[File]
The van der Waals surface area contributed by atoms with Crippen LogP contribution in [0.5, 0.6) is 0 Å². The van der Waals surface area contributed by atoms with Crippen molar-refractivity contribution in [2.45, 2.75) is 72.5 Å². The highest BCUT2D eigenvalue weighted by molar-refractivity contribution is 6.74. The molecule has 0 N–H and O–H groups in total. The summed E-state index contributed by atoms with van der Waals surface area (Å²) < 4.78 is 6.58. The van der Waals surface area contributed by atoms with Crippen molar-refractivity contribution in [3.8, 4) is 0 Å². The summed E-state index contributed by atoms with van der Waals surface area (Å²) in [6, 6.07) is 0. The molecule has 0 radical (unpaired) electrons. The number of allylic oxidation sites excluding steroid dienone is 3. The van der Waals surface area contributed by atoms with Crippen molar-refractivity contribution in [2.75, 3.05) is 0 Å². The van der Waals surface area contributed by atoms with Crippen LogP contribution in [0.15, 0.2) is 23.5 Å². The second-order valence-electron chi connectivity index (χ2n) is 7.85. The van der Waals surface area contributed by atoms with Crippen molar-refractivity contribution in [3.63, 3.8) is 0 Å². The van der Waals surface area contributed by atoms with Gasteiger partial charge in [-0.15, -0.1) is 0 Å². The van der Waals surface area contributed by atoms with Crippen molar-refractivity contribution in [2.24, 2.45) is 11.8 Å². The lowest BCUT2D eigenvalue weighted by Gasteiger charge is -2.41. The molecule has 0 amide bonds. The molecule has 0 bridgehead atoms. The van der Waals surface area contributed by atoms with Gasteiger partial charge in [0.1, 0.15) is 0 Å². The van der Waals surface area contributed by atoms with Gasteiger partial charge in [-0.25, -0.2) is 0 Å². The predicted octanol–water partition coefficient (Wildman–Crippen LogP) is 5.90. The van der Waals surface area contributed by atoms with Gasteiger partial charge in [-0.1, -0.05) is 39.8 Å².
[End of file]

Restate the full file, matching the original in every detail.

The van der Waals surface area contributed by atoms with Crippen LogP contribution in [0.5, 0.6) is 0 Å². The van der Waals surface area contributed by atoms with Crippen molar-refractivity contribution in [2.45, 2.75) is 72.5 Å². The highest BCUT2D eigenvalue weighted by molar-refractivity contribution is 6.74. The molecule has 0 N–H and O–H groups in total. The summed E-state index contributed by atoms with van der Waals surface area (Å²) < 4.78 is 6.58. The van der Waals surface area contributed by atoms with Crippen molar-refractivity contribution in [3.8, 4) is 0 Å². The summed E-state index contributed by atoms with van der Waals surface area (Å²) in [6, 6.07) is 0. The molecule has 0 radical (unpaired) electrons. The number of allylic oxidation sites excluding steroid dienone is 3. The van der Waals surface area contributed by atoms with Crippen molar-refractivity contribution in [2.75, 3.05) is 0 Å². The van der Waals surface area contributed by atoms with Crippen LogP contribution in [0.15, 0.2) is 23.5 Å². The second-order valence-electron chi connectivity index (χ2n) is 7.85. The van der Waals surface area contributed by atoms with Crippen molar-refractivity contribution in [3.63, 3.8) is 0 Å². The van der Waals surface area contributed by atoms with Gasteiger partial charge in [-0.15, -0.1) is 0 Å². The van der Waals surface area contributed by atoms with Crippen molar-refractivity contribution in [2.24, 2.45) is 11.8 Å². The lowest BCUT2D eigenvalue weighted by Gasteiger charge is -2.41. The molecule has 0 amide bonds. The molecule has 0 bridgehead atoms. The van der Waals surface area contributed by atoms with Gasteiger partial charge in [0.1, 0.15) is 0 Å². The van der Waals surface area contributed by atoms with Gasteiger partial charge in [-0.25, -0.2) is 0 Å². The predicted octanol–water partition coefficient (Wildman–Crippen LogP) is 5.90. The van der Waals surface area contributed by atoms with Gasteiger partial charge in [-0.1, -0.05) is 39.8 Å².